The order was issued and then, because of legal complications, quickly withdrawn. Waters, during this brief period of grace, was working out a plan to move the shrinking remains of the B.E.F. to the privately owned land of Camp Bartlett. “I was more fully aware than ever of the desire to rid Washington of the bonus army in some way or other, even with force,” Waters wrote of this period. His suspicions seemed to be confirmed by what was said on July 26 during a five-hour conference with the Secretary of War and the Army’s Chief of Staff, General Douglas MacArthur; it was the one time, apparently, that representatives of the B.E.F. were received by administration officials.

“You and your bonus army have no business in Washington,” Waters later quoted Hurley as saying. “We are not in sympathy with your being here. We will not co-operate in any way with your remaining here. We are interested only in getting you out of the District. At the first sign of disorder or bloodshed in the B.E.F., you will all get out. And we have plenty of troops to put you out.”

At the end of the conference the ex-sergeant turned to General MacArthur, who had been pacing the floor most of the time. “If the troops should be called out against us,” Waters asked, “will the B.E.F. be given the opportunity to form in columns, salvage their belongings, and retreat in orderly fashion?” According to Waters, MacArthur replied, “Yes, my friend, of course!”

The next day Waters warned his 182 group commanders that one false step would bring out the federal troops. That afternoon Glassford called Waters to the commissioners’ office. During his seven weeks in Washington Waters had never met the commissioners, nor did he meet them that afternoon. He sat in an anteroom while the police chief lumbered back and forth as go-between. (“It isn’t every ex-sergeant that can have an ex-general for messenger boy!” Waters exulted afterward.)

Glassford first brought Waters word of the commissioners’ decision to evacuate the billets in four partially demolished buildings on lower Pennsylvania Avenue by the following midnight. “Impossible,” Waters said. Glassford ducked back into the commissioners’ office, then returned with an extension of the deadline to Friday, July 29. Waters countered with a proposal to evacuate 200 men by 6 P.M. the following day, and to clear the entire area within two weeks. Glassford disappeared into the next room, conferred with the commissioners, and came back with the announcement, “The commissioners accept in part. They will give you until Monday to try your plan and clear the area.”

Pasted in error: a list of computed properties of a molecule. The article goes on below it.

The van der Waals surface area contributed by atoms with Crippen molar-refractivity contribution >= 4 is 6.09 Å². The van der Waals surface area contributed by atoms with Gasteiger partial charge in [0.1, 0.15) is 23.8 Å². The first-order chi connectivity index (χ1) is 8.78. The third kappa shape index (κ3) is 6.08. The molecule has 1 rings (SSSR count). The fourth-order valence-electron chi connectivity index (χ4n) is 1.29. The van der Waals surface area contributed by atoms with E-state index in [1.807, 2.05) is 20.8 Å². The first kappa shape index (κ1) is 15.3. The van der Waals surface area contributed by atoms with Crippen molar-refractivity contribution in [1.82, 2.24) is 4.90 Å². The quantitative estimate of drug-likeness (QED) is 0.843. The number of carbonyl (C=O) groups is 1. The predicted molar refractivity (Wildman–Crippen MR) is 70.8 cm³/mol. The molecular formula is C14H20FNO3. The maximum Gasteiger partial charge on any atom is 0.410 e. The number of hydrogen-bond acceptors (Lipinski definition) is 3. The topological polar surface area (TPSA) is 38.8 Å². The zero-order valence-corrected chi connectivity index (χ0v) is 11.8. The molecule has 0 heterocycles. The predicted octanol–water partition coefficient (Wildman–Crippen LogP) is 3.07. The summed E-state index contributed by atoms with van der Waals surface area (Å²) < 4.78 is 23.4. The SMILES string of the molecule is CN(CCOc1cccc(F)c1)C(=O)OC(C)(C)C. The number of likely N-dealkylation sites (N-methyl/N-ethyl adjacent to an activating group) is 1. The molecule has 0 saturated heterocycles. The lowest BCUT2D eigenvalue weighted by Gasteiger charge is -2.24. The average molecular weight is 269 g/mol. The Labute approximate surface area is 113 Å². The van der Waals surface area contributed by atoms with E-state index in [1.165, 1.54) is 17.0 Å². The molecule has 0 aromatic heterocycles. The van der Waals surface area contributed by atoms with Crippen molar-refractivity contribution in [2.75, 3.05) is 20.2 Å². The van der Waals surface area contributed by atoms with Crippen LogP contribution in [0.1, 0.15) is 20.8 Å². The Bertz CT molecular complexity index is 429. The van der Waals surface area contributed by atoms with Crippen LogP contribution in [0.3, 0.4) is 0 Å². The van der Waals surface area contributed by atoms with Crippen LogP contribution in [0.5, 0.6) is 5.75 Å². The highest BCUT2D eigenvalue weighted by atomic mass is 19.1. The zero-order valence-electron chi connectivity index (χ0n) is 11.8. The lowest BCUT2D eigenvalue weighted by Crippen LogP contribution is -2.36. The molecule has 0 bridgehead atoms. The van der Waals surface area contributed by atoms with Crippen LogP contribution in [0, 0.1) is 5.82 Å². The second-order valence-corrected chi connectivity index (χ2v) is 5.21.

At nine-thirty the following morning, Thursday, July 28, Waters assembled the men bivouacked in the area designated for clearing. He had four days, he thought, to carry out the evacuation, starting with the removal of 200 men from a small building owned by the Treasury Department at Third Street and Pennsylvania Avenue. As the men prepared to gather up their belongings, Glassford’s secretary appeared and handed Waters a written order from the Treasury Department, calling for complete evacuation of the building by ten o’clock that morning. This gave Waters ten minutes to evacuate the 200 men. “The forces of government were doing their best to egg on the men of the B.E.P. into some sort of riot,” he later charged, recalling Secretary Hurley’s warning that troops would be called out at the first sien of trouble.

 

Waters read the Treasury Department order aloud. “You’re double-crossed,” he told the men. Protests were checked by the arrival of a hundred policemen with coils of rope which they strung around the building, taking positions eight feet apart behind the barrier. While hundreds of spectators and some 1,500 bonus marchers looked on, six Treasury agents, with twelve policemen as bodyguards, proceeded to clear the building in what the Star described as “more or less of a good-natured affair.”

The evacuation was completed without incident by noon. Ten minutes later a small group of men from the radical camp rushed police lines. A brick battle erupted. Paul Y. Anderson of the St. Louis Post-Dispatch , standing forty feet away, reported, “Glassford dashed into the heart of the melee, smiled when a brickbat hit him in the chest, and stopped the fighting in a few seconds.” Glassford climbed to a vantage point above the veterans and called down, “Come on, boys, let’s call an armistice for lunch.” The men laughed and cheered. The fighting, which had involved no more than fifty bonus marchers, had lasted less than five minutes.